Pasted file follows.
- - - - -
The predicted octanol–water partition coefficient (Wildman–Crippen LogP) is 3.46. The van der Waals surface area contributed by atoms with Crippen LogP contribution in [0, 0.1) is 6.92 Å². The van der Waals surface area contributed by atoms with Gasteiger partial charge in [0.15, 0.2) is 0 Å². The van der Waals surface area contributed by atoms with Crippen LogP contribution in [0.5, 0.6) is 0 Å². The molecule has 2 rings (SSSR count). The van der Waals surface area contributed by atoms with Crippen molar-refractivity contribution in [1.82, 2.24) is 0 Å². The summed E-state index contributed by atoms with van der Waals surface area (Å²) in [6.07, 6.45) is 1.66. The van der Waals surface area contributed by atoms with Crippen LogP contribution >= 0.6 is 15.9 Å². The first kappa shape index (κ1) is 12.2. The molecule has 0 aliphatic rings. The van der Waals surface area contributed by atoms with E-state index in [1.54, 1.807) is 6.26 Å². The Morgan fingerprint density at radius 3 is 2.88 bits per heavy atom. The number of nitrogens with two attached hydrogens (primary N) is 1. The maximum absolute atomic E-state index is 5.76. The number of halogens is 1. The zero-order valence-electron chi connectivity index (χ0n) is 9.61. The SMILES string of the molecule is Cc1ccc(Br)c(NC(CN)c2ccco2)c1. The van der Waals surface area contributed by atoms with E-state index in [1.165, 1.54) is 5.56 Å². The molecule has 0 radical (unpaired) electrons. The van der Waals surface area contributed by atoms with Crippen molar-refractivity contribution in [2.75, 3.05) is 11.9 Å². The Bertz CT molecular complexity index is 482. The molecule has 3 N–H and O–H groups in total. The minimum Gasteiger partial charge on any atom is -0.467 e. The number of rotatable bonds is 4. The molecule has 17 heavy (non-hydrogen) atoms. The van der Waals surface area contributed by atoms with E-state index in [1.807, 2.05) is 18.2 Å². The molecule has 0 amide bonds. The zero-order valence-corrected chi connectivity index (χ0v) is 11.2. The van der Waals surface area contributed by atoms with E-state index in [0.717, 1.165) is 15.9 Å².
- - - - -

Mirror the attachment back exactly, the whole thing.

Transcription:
The predicted octanol–water partition coefficient (Wildman–Crippen LogP) is 3.46. The van der Waals surface area contributed by atoms with Crippen LogP contribution in [0, 0.1) is 6.92 Å². The van der Waals surface area contributed by atoms with Gasteiger partial charge in [0.15, 0.2) is 0 Å². The van der Waals surface area contributed by atoms with Crippen LogP contribution in [0.5, 0.6) is 0 Å². The molecule has 2 rings (SSSR count). The van der Waals surface area contributed by atoms with Crippen molar-refractivity contribution in [1.82, 2.24) is 0 Å². The summed E-state index contributed by atoms with van der Waals surface area (Å²) in [6.07, 6.45) is 1.66. The van der Waals surface area contributed by atoms with Crippen LogP contribution >= 0.6 is 15.9 Å². The first kappa shape index (κ1) is 12.2. The molecule has 0 aliphatic rings. The van der Waals surface area contributed by atoms with E-state index in [1.54, 1.807) is 6.26 Å². The Morgan fingerprint density at radius 3 is 2.88 bits per heavy atom. The number of nitrogens with two attached hydrogens (primary N) is 1. The maximum absolute atomic E-state index is 5.76. The number of halogens is 1. The zero-order valence-electron chi connectivity index (χ0n) is 9.61. The SMILES string of the molecule is Cc1ccc(Br)c(NC(CN)c2ccco2)c1. The van der Waals surface area contributed by atoms with E-state index in [1.165, 1.54) is 5.56 Å². The molecule has 0 radical (unpaired) electrons. The van der Waals surface area contributed by atoms with Crippen molar-refractivity contribution in [2.75, 3.05) is 11.9 Å². The Bertz CT molecular complexity index is 482. The molecule has 3 N–H and O–H groups in total. The minimum Gasteiger partial charge on any atom is -0.467 e. The number of rotatable bonds is 4. The molecule has 17 heavy (non-hydrogen) atoms. The van der Waals surface area contributed by atoms with E-state index in [1.807, 2.05) is 18.2 Å². The molecule has 0 amide bonds. The zero-order valence-corrected chi connectivity index (χ0v) is 11.2. The van der Waals surface area contributed by atoms with E-state index in [0.717, 1.165) is 15.9 Å².